It is common knowledge that Nietzsche is very critical of traditional philosophy and strongly opposes a number of (if not all) philosophers, but Alain Badiou goes beyond this claim to interpret and classify Nietzsche as an “antiphilosopher.” As such, Badiou’s interpretation belongs to the vast literature focusing on Nietzsche’s critique of metaphysics and truth. However, Badiou goes a bit further and develops a notion of “antiphilosophy” that not only is critical but also has a positive impact: Nietzsche is not only a critic of metaphysics, but he is also an antiphilosopher like Pascal or Rousseau. Nietzsche. L’antiphilosophie I is the transcript from a seminar Badiou gave in 1992–93 and, as the title suggests, is the first of a series of seminars on antiphilosophers (which includes Wittgenstein, Lacan, and Saint Paul).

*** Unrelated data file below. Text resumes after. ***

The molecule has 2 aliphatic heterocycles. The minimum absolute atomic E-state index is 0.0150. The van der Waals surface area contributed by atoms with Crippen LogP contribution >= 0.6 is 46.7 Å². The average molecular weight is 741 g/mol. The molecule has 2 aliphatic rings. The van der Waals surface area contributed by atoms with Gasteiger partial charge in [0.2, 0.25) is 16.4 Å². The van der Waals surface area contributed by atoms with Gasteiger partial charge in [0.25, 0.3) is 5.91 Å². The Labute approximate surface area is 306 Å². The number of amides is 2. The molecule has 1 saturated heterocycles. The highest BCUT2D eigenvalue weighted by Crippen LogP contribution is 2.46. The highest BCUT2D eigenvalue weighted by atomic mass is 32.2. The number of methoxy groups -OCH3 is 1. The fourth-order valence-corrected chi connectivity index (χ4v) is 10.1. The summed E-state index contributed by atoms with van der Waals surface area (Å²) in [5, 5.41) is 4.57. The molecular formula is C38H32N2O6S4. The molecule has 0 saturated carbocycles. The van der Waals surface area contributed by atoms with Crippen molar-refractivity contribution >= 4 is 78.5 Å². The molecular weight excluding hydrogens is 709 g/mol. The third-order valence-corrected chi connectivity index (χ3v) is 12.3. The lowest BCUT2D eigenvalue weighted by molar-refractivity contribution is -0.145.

Badiou’s interpretation of Nietzsche is a first step in establishing his concept of “antiphilosophy,” which he introduces by posing three interrelated questions: “My strategy in this seminar will be to intertwine three interrogations: topical, on the status of the Nietzschean text; historical, asking whether the century was Nietzschean and in what sense; and generic, on the germane question of art” (16, unless noted otherwise, my translations throughout). Even though these “interrogations” are indeed intertwined, the first half of the book focuses more on the first question, and the second half focuses on the third. Badiou’s first task is to define Nietzsche’s philosophy—and that means to define what the Nietzschean text is—in order to establish and stabilize his notion of “antiphilosophy.”